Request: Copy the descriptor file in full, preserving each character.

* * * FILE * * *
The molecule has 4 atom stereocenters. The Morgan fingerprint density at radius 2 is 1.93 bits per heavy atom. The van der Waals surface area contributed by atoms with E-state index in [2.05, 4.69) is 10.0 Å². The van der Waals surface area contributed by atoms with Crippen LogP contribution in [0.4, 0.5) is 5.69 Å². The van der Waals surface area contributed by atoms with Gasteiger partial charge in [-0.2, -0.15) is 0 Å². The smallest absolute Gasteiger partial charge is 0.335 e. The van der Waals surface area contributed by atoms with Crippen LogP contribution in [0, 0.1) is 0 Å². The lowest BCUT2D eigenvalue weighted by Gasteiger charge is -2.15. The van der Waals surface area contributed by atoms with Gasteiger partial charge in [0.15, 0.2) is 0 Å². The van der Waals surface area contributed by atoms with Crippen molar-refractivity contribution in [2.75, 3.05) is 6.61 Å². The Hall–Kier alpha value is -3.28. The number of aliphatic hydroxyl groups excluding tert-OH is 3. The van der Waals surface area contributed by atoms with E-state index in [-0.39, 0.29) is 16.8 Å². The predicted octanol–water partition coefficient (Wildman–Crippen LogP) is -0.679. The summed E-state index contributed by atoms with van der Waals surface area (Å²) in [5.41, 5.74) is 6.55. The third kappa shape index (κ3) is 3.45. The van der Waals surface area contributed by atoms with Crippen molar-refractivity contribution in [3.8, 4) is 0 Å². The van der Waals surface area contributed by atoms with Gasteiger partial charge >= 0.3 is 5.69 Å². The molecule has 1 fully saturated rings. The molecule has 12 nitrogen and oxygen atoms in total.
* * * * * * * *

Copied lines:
The molecule has 4 atom stereocenters. The Morgan fingerprint density at radius 2 is 1.93 bits per heavy atom. The van der Waals surface area contributed by atoms with E-state index in [2.05, 4.69) is 10.0 Å². The van der Waals surface area contributed by atoms with Crippen LogP contribution in [0.4, 0.5) is 5.69 Å². The van der Waals surface area contributed by atoms with Gasteiger partial charge in [-0.2, -0.15) is 0 Å². The smallest absolute Gasteiger partial charge is 0.335 e. The van der Waals surface area contributed by atoms with Crippen LogP contribution in [0, 0.1) is 0 Å². The lowest BCUT2D eigenvalue weighted by Gasteiger charge is -2.15. The van der Waals surface area contributed by atoms with Gasteiger partial charge in [0.15, 0.2) is 0 Å². The van der Waals surface area contributed by atoms with Crippen molar-refractivity contribution in [2.75, 3.05) is 6.61 Å². The Hall–Kier alpha value is -3.28. The number of aliphatic hydroxyl groups excluding tert-OH is 3. The van der Waals surface area contributed by atoms with E-state index in [-0.39, 0.29) is 16.8 Å². The predicted octanol–water partition coefficient (Wildman–Crippen LogP) is -0.679. The summed E-state index contributed by atoms with van der Waals surface area (Å²) in [5.41, 5.74) is 6.55. The third kappa shape index (κ3) is 3.45. The van der Waals surface area contributed by atoms with Crippen molar-refractivity contribution in [3.8, 4) is 0 Å². The van der Waals surface area contributed by atoms with Gasteiger partial charge >= 0.3 is 5.69 Å². The molecule has 1 fully saturated rings. The molecule has 12 nitrogen and oxygen atoms in total.